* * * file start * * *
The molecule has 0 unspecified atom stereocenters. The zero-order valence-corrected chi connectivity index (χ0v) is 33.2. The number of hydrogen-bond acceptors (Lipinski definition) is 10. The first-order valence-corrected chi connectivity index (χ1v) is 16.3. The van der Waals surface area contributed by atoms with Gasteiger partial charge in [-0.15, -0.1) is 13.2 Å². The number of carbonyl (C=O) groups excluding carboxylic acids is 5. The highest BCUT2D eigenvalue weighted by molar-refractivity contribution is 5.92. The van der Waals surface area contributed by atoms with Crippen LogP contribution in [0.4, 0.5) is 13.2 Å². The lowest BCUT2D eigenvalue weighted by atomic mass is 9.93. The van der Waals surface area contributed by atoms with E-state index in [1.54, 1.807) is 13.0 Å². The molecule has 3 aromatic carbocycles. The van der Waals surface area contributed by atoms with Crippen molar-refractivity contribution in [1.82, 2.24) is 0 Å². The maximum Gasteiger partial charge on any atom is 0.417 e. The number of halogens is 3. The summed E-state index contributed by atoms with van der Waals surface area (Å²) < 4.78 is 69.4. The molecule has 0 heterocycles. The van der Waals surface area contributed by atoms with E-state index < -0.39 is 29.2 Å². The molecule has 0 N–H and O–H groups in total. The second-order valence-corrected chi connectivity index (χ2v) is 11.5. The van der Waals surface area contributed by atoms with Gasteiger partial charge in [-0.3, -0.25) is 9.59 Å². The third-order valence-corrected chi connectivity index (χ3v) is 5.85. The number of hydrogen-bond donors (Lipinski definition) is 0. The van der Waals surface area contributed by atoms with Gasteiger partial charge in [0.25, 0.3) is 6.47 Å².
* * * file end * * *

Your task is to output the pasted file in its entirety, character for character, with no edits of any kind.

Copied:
The molecule has 0 unspecified atom stereocenters. The zero-order valence-corrected chi connectivity index (χ0v) is 33.2. The number of hydrogen-bond acceptors (Lipinski definition) is 10. The first-order valence-corrected chi connectivity index (χ1v) is 16.3. The van der Waals surface area contributed by atoms with Gasteiger partial charge in [-0.15, -0.1) is 13.2 Å². The number of carbonyl (C=O) groups excluding carboxylic acids is 5. The highest BCUT2D eigenvalue weighted by molar-refractivity contribution is 5.92. The van der Waals surface area contributed by atoms with Crippen LogP contribution in [0.4, 0.5) is 13.2 Å². The lowest BCUT2D eigenvalue weighted by atomic mass is 9.93. The van der Waals surface area contributed by atoms with E-state index in [1.54, 1.807) is 13.0 Å². The molecule has 3 aromatic carbocycles. The van der Waals surface area contributed by atoms with Crippen molar-refractivity contribution in [1.82, 2.24) is 0 Å². The maximum Gasteiger partial charge on any atom is 0.417 e. The number of halogens is 3. The summed E-state index contributed by atoms with van der Waals surface area (Å²) < 4.78 is 69.4. The molecule has 0 heterocycles. The van der Waals surface area contributed by atoms with E-state index < -0.39 is 29.2 Å². The molecule has 0 N–H and O–H groups in total. The second-order valence-corrected chi connectivity index (χ2v) is 11.5. The van der Waals surface area contributed by atoms with Gasteiger partial charge in [-0.3, -0.25) is 9.59 Å². The third-order valence-corrected chi connectivity index (χ3v) is 5.85. The number of hydrogen-bond donors (Lipinski definition) is 0. The van der Waals surface area contributed by atoms with Gasteiger partial charge in [0.25, 0.3) is 6.47 Å².